The Australian retail arm of French renewables giant Engie has been fined $2.5 million after two “rogue” sales contractors allegedly used phoney accents and fake names to switch hundreds of customers to new energy contracts without their consent.
Southeast Asia could well become the global engine room of renewable energy expansion. Population and economic growth is expected across the three decades in which the world has to decarbonise, but the brimming bounty of renewables deployment will force developers to navigate the region’s systems. As it turns out, that could be a treacherous task.
The Biden Administration’s decision to ban solar imports from four Xinjiang-based polysilicon manufacturers, Hoshine Silicon, Daqo, East Hope, and GCL New Energy Material, has already raised concerns. One analyst warns of a “significant negative impact” across the U.S. solar industry.
As the Australian Energy Market Commission rifles through submissions on its reform package proposal, the Commission’s Chief Executive, Benn Barr, tells pv magazine Australia about some of the “profound changes” which have been overlooked and why he thinks two-way pricing is crucial.
New data released by the CEC and confirmed by industry experience, shows investors have become shy of committing to large-scale renewable projects in Australia, where government intervention has created uncertainty, and grid risk is virtually impossible to quantify — even with a prized connection agreement in hand.
Victoria’s state government has introduced new rules for solar businesses and energy retailers banning on door-to-door sales of products and announcing penalties of up to $1 million for retailers that wrongfully disconnect the electricity of vulnerable Victorians.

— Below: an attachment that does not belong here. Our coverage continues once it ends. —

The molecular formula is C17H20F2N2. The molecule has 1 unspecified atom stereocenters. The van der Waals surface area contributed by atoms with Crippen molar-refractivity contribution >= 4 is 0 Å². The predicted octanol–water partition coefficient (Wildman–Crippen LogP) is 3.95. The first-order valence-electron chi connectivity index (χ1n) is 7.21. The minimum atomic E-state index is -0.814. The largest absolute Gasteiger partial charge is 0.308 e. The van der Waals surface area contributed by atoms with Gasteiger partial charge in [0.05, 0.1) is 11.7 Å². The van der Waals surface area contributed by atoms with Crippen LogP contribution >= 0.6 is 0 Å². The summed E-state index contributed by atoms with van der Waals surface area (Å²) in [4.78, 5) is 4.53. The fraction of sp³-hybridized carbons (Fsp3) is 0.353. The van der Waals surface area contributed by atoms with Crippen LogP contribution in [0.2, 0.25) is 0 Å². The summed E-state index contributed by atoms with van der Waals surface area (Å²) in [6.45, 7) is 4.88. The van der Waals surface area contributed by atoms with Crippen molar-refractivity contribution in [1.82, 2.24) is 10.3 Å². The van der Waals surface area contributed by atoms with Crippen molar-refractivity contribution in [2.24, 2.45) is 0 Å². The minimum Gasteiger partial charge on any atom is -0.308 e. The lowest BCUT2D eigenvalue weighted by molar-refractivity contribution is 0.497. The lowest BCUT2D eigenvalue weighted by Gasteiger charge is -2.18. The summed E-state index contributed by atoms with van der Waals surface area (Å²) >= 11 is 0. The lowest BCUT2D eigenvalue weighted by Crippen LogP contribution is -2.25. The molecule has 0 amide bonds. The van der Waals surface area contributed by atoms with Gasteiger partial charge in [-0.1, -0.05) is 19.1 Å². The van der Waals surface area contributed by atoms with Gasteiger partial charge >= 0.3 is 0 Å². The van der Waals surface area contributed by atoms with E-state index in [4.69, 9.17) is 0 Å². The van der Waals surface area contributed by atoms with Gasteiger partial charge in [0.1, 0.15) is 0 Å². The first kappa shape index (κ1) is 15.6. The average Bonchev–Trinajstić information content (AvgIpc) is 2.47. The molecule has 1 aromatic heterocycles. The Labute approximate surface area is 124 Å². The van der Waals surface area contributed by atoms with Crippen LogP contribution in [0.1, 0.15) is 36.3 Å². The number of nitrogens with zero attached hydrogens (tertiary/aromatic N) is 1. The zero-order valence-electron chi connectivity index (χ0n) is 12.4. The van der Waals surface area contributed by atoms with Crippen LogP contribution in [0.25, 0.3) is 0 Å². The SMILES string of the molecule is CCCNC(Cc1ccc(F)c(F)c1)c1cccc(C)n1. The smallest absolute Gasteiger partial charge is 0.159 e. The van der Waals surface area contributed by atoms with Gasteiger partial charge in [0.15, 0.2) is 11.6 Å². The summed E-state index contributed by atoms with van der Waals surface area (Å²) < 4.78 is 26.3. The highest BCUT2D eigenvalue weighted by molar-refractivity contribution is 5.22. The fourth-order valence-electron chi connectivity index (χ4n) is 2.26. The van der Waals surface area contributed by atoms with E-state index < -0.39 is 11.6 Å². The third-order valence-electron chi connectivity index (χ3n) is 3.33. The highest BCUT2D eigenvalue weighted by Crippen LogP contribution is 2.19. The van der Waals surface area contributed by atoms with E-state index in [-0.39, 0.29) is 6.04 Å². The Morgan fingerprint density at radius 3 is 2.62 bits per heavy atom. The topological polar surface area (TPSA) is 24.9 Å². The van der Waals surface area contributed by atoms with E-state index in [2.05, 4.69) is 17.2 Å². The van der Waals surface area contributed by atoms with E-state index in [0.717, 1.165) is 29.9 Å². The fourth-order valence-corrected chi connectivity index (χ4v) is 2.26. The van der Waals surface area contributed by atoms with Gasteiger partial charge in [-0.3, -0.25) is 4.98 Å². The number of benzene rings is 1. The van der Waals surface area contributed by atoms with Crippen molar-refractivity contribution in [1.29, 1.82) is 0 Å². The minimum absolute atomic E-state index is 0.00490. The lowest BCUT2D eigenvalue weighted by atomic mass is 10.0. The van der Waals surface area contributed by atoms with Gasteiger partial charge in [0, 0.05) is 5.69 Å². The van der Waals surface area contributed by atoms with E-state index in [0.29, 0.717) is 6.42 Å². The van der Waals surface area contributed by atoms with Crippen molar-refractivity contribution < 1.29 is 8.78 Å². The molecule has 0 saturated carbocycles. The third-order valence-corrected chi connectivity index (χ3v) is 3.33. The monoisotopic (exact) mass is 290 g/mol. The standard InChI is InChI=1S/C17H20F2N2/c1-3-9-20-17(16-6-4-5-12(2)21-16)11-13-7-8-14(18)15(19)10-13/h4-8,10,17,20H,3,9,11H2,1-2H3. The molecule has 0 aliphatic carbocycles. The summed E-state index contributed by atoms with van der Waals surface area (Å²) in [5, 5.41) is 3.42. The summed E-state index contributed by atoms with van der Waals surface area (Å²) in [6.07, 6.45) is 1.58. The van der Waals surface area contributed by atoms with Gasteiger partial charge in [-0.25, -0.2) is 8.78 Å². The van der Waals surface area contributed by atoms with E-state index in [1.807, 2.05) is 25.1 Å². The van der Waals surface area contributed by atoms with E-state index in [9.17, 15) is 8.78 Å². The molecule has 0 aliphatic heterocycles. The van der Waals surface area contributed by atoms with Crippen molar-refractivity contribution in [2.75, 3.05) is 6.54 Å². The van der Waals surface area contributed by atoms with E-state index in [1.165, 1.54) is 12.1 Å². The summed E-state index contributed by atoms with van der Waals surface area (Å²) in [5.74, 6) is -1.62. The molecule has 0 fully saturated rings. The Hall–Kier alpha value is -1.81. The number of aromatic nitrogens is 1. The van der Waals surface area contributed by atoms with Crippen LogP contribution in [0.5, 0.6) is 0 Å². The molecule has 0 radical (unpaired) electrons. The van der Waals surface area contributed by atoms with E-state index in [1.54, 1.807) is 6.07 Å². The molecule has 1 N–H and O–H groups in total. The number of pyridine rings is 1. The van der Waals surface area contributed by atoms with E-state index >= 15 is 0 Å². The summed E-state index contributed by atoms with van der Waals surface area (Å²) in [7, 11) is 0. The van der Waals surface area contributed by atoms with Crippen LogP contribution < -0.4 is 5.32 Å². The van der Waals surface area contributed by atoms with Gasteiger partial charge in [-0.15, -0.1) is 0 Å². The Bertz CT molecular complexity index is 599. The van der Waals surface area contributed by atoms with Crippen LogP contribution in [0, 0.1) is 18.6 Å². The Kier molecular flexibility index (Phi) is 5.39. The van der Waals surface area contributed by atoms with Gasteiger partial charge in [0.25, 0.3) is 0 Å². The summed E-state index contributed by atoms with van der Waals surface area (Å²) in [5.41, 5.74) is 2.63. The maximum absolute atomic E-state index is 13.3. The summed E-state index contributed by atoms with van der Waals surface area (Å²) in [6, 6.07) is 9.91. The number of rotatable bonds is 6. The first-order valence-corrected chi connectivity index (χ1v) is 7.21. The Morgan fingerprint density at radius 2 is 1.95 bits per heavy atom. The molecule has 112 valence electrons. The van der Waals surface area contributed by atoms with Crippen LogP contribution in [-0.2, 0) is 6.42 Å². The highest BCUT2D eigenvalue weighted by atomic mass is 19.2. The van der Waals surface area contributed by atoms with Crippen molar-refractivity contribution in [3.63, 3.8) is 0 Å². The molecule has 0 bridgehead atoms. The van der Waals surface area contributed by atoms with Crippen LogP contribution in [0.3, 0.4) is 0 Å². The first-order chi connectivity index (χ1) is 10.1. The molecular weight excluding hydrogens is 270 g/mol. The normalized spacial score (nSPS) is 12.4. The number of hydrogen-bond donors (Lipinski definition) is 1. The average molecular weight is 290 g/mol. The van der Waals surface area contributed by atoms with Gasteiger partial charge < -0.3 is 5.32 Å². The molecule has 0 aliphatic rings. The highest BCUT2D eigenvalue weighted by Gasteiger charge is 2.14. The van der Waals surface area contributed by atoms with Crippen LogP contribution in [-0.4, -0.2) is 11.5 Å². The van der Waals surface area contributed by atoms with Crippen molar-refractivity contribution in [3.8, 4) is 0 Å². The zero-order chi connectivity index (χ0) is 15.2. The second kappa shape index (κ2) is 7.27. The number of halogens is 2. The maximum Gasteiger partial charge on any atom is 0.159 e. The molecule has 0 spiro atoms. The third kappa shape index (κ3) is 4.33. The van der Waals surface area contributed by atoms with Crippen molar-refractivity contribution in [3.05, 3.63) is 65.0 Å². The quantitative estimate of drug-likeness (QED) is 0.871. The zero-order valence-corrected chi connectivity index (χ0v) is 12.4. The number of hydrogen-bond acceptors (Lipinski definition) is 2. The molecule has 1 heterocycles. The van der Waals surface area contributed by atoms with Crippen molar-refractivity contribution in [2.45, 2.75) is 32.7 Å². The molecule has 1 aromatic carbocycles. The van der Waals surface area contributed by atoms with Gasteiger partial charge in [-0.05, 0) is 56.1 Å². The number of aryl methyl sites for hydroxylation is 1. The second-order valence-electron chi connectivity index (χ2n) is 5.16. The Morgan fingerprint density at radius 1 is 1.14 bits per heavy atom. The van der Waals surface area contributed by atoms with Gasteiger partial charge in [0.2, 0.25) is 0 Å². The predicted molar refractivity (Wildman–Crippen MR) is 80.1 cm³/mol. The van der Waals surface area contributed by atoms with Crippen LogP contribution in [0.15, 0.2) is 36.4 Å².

The Clean Energy Regulator has adopted the whistle-blower platform Whispli to allow Australians to report any potential fraudulent or non-compliant behaviour anonymously online. The move comes just after the Regulator joined forces with the Clean Energy Council to launch a taskforce targeting dodgy installers.
A Victorian solar PV company which swindled thousands of customers out of millions of dollars has been fined a massive $3 million while its sole director has been slapped with a $450,000 penalty and disqualified from being a director of any company for five years.
The solar industry in Europe and the United States is continuing to ramp up the pressure on the use of polysilicon produced in Xinjiang, China – in response to allegations that forced labour is being used in its production. By contrast, the Australian industry’s response has been markedly muted. Although it is true that most global solar industries are heavily reliant on Chinese manufacturing, Australia is overwhelmingly so.
Two years in the making, Australia’s Energy Security Board today published its shortlist of options for redesigning the electricity market. “Our energy system is experiencing the fastest and most substantial change in the world,” the Board’s Independent Chair, Dr Kerry Schott, said. Addressing this, the paper essentially outlines a number of ways in which Australia could structure its transition to renewables smoothly and reliably. Stakeholders will now be able to provide the feedback on the options before the Board makes it recommendations to ministers in the middle of the year.
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